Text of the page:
By John Schappi
Of all my recent health issues, my biggest concern has been whether I should keep taking blood pressure medication. Ditching the pills would be a big deal, since I've taken various hypertension meds for at least 40 years.
A week ago, I summarized my blood pressure history and concerns in a letter to a doctor regarded as a top specialist in this area. It was very detailed, and I've included it at the end of this post.
Here are the keys issues I raised:
- The acceptable blood pressure guideline for people 60 and older was recently raised to 150/90. Some authorities now argue that anyone over 80—without cardiac problems—can stop taking the pills. Most of my readings are under 150/90 but I do have occasional spikes, many of which occur in my "off" times, when the last levodopa pill is wearing off and the next hasn't yet kicked in. But the biggest spikes are caused by nervousness, stress or anxiety. I recently described one incident that produced a reading of 240/120. Can I safely discontinue blood pressure drugs?
- I've been dealing with high blood pressure for years. But lately, I'm also having alarming drops in blood pressure—as low as 71/47. I've learned this issue is called orthostatic hypotension, and it's associated with Parkinson's. These big drops typically happen on warm days when I'm outside, standing and active. I get dizzy and come close to fainting or falling. How do I deal with this development?
- The serotonin booster 5-HTP has helped me avoid Parkinson's common non-motor symptoms—depression, insomnia and constipation. But taking more than the smallest dose (50mg) can produce alarming blood pressure spikes. On the other hand, I've noticed recently that taking an extra 25mg of the supplement can ease other Parkinson's symptoms, like micrographia (small, cramped handwriting) and a shuffling gait. Can I find a dosage of 5-HTP that reduces PD's symptoms without sending my blood pressure to dangerous levels?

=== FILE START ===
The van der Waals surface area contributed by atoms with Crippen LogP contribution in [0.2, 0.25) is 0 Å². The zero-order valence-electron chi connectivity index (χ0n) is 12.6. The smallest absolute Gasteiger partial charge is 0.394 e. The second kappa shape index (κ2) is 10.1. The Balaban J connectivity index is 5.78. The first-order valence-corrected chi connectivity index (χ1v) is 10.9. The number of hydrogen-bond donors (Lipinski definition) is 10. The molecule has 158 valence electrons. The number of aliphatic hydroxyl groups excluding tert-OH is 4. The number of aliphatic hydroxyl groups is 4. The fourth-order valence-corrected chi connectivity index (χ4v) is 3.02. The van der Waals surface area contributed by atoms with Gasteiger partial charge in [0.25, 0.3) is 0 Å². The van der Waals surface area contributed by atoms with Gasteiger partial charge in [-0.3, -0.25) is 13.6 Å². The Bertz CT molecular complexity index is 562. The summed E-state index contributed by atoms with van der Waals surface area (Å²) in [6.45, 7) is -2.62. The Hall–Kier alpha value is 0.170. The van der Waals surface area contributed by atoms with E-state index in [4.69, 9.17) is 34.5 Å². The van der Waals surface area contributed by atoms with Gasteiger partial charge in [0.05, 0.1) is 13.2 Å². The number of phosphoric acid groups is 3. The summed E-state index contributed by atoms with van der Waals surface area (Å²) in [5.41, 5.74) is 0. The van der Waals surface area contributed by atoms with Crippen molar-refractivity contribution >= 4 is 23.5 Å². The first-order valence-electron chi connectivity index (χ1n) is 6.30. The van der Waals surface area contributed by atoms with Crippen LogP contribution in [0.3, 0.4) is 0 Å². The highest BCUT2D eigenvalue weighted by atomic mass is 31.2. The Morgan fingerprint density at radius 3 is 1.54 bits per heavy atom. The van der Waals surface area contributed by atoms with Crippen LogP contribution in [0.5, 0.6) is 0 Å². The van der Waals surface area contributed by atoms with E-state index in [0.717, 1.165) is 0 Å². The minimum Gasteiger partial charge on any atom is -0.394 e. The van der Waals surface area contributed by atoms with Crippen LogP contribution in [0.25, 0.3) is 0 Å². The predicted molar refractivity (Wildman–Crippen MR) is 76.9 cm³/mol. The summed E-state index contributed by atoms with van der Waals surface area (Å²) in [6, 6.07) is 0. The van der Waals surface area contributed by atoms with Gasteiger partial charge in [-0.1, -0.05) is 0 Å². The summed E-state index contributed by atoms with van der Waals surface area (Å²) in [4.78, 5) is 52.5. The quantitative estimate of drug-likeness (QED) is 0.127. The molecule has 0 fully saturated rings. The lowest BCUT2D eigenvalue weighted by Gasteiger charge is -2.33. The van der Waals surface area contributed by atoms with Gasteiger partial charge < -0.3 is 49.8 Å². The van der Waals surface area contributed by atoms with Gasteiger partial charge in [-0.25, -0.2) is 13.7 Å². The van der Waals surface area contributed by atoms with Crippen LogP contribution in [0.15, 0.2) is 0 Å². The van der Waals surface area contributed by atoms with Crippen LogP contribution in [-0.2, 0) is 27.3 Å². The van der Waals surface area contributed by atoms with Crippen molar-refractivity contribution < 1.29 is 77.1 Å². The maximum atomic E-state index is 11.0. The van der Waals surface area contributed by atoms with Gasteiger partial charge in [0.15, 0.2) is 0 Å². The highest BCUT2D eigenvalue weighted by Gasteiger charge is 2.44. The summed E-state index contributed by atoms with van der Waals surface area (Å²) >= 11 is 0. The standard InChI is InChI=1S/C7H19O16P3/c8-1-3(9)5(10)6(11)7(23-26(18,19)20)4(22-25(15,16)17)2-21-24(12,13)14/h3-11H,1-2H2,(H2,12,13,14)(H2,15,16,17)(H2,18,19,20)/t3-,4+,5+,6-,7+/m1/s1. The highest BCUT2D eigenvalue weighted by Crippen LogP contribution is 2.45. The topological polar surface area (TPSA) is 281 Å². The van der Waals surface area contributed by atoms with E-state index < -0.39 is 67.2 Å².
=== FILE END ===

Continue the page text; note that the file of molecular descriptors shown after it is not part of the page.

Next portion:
Preliminary discussion with my blood pressure specialist
I spoke with the blood pressure doctor on the phone yesterday. Here's some of what we discussed:
Pills or no pills? He suggested I try half the normal dose of Avapro, a blood pressure med I've used with some success. I mentioned that orthostatic hypotension was listed as a possible side effect of Avapro. He said he "would not lose any sleep" if I decided to stop taking any blood pressure meds, especially since the pills increase the risk of falling for seniors.
I had just seen a New York Times report on recent Yale studies that raised that same question. Here's how the issue was posed:
The Yale findings, which were published this month in JAMA Internal Medicine, mean that blood pressure management enters one of those increasingly common medical gray zones in which individuals and caregivers have to ask a lot of questions and balance the trade-offs.
Do you avoid a heart attack by using drugs associated with an almost equal risk of breaking a hip or injuring your brain?
Dealing with Orthostatic Hypotension: My doctor suggested I might wear an abdominal binder. He's found them helpful, and they can raise blood pressure by 10 to 20 points.
Orthostatic hypotension seems to be an issue with me only when I'm active outdoors on warm days. At other times, my issue is elevated blood pressure. I asked if it would work if I just wore the binder on those occasions when I seem to be at risk. He thought that idea would be OK.
Blood pressure and 5-HTP: He said he had no expertise on this issue. I agreed that it was more an issue to discuss with my neurologist.
So, what do I do now?
I'll see him again in two weeks. In the meantime, I'll continue doing without the meds. But I'll continue monitoring my pressure at home and recording results in my journal. We'll review the numbers and discuss strategies when we meet.
I'll do an "Amazon one-click" on the abdominal binder later today. Maybe it will also create a "slimmer look."
I also raised the issue of our continuing to operate as we started: I supply a written report on my issues and questions, then we discuss them on the phone. I know I can provide more detailed, accurate information in writing than I ever could during an office visit. After all—during typical doctor visits these days—I talk while the doctor scrambles to enter what I'm saying into the computer. It's not a personal, friendly conversation.
The doctor agreed my suggestion might work better, but added that insurance companies and Medicare favor office visits.
I'll have more to say on taking notes and office visits soon.